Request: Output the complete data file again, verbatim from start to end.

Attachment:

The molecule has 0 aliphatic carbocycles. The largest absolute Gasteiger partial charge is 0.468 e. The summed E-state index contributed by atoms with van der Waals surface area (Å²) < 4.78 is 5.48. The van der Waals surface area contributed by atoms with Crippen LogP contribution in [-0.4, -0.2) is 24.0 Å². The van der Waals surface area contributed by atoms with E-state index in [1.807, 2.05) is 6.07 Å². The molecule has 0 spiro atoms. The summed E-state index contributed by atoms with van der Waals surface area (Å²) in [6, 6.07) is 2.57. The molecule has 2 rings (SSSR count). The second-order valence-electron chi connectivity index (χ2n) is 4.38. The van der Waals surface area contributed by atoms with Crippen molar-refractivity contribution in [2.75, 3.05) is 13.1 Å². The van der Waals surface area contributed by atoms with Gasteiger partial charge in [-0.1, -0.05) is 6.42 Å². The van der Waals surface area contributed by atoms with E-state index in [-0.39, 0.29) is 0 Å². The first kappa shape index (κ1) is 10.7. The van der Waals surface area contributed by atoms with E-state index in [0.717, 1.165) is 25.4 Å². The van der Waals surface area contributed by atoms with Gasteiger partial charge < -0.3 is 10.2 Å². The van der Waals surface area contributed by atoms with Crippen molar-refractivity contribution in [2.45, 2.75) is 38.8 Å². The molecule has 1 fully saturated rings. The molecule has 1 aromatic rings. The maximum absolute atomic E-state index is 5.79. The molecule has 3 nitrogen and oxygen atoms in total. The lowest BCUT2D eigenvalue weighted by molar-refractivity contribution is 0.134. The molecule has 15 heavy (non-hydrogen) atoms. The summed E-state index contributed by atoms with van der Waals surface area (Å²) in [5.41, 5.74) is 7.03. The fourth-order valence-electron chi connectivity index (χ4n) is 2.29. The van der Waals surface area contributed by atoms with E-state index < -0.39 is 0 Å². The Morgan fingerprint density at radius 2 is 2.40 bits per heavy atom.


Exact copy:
The molecule has 0 aliphatic carbocycles. The largest absolute Gasteiger partial charge is 0.468 e. The summed E-state index contributed by atoms with van der Waals surface area (Å²) < 4.78 is 5.48. The van der Waals surface area contributed by atoms with Crippen LogP contribution in [-0.4, -0.2) is 24.0 Å². The van der Waals surface area contributed by atoms with E-state index in [1.807, 2.05) is 6.07 Å². The molecule has 0 spiro atoms. The summed E-state index contributed by atoms with van der Waals surface area (Å²) in [6, 6.07) is 2.57. The molecule has 2 rings (SSSR count). The second-order valence-electron chi connectivity index (χ2n) is 4.38. The van der Waals surface area contributed by atoms with Crippen molar-refractivity contribution in [2.75, 3.05) is 13.1 Å². The van der Waals surface area contributed by atoms with Gasteiger partial charge in [-0.1, -0.05) is 6.42 Å². The van der Waals surface area contributed by atoms with E-state index in [-0.39, 0.29) is 0 Å². The first kappa shape index (κ1) is 10.7. The van der Waals surface area contributed by atoms with E-state index in [0.717, 1.165) is 25.4 Å². The van der Waals surface area contributed by atoms with Gasteiger partial charge < -0.3 is 10.2 Å². The van der Waals surface area contributed by atoms with Crippen molar-refractivity contribution in [2.45, 2.75) is 38.8 Å². The molecule has 1 fully saturated rings. The molecule has 1 aromatic rings. The maximum absolute atomic E-state index is 5.79. The molecule has 3 nitrogen and oxygen atoms in total. The lowest BCUT2D eigenvalue weighted by molar-refractivity contribution is 0.134. The molecule has 15 heavy (non-hydrogen) atoms. The summed E-state index contributed by atoms with van der Waals surface area (Å²) in [5.41, 5.74) is 7.03. The fourth-order valence-electron chi connectivity index (χ4n) is 2.29. The van der Waals surface area contributed by atoms with E-state index < -0.39 is 0 Å². The Morgan fingerprint density at radius 2 is 2.40 bits per heavy atom.